The speed and accuracy of a lathe is not the same

Info icon This preview shows pages 3–5. Sign up to view the full content.

the speed and accuracy of a lathe is not the same thing as replacing it with a computer-controlled laser forming process. There are degrees of novelty in these, running from minor, incremental improvements right through to radical changes which transform the way we think about and use them. Sometimes these changes are common to a particular sector or activity, but sometimes they are so radical and far-reaching that they change the basis of society, for example the role played by steam power in the Industrial Revolution or the huge changes resulting from today’s communications and computing technologies. type=“activity” Activity to help you compile a list of innovations and try to classify them in terms of the themes in this section – incremental or radical, products or service, etc. – is available on the Innovation Portal at - portal.info And innovation is often like Russian dolls: we can change things at the level of components or we can change a whole system. For example, we can put a faster transistor on a microchip on a circuit board for the graphics display in a computer. Or we can change the way several boards are put together in the computer to give it particular capabilities – a games box, an e-book, a media PC. Or we can link the computers into a network to drive a small business or office. Or we can link the networks to others on the Internet. There’s scope for innovation at each level – but changes in the higher-level systems often have implications for lower down. For example, if cars – as a complex assembly – were suddenly designed to be made out of plastic instead of metal it would still leave scope for car assemblers – but would pose some sleepless nights for producers of metal components.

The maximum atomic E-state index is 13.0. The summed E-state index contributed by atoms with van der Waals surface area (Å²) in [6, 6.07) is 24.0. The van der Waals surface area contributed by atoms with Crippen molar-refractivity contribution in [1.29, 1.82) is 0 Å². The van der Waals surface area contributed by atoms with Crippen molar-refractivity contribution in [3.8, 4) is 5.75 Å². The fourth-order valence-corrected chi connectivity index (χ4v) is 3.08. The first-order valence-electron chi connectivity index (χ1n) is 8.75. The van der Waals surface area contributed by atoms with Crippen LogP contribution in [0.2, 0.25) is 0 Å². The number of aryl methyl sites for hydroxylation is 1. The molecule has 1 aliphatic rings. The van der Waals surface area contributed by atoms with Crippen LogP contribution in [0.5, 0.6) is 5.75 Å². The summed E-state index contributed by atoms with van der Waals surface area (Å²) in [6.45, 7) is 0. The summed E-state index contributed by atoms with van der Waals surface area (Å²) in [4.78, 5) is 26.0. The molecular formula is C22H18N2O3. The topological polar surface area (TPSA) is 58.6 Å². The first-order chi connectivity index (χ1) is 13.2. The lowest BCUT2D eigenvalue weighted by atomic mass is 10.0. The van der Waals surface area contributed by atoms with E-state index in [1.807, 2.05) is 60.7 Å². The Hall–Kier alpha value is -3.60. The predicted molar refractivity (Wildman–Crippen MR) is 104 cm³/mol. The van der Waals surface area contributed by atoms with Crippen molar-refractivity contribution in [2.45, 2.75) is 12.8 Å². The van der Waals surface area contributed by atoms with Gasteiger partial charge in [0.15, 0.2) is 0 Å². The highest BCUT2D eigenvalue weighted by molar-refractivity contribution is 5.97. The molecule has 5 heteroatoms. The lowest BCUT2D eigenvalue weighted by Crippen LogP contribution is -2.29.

Image of page 3

Info icon This preview has intentionally blurred sections. Sign up to view the full version.

type=“activity” Activity to help you think about architectural and component innovation is available on the Innovation Portal at Figure 1.1 illustrates the range of choices, highlighting the point that such change can happen at component or sub-system level or across the whole system… Figure 1.1: Types of innovation [Tidd SIM artwork log rev_1] Innovation and Value All of these are about making changes , and doing so not for the sake of change itself but in order to create value . Value may be defined in terms of creating a product or service which others find useful and which they value. In business terms they are prepared to pay for it to express how much they value it – and this provides the economic underpinning for innovation. Entrepreneurs use new ideas to create value propositions – it is cheaper, you can have it faster, it is of higher quality, it has more features, etc. – which they hope people in the marketplace will value enough to make a purchase.
Image of page 4
Image of page 5
This is the end of the preview. Sign up to access the rest of the document.

{[ snackBarMessage ]}

What students are saying

  • Left Quote Icon

    As a current student on this bumpy collegiate pathway, I stumbled upon Course Hero, where I can find study resources for nearly all my courses, get online help from tutors 24/7, and even share my old projects, papers, and lecture notes with other students.

    Student Picture

    Kiran Temple University Fox School of Business ‘17, Course Hero Intern

  • Left Quote Icon

    I cannot even describe how much Course Hero helped me this summer. It’s truly become something I can always rely on and help me. In the end, I was not only able to survive summer classes, but I was able to thrive thanks to Course Hero.

    Student Picture

    Dana University of Pennsylvania ‘17, Course Hero Intern

  • Left Quote Icon

    The ability to access any university’s resources through Course Hero proved invaluable in my case. I was behind on Tulane coursework and actually used UCLA’s materials to help me move forward and get everything together on time.

    Student Picture

    Jill Tulane University ‘16, Course Hero Intern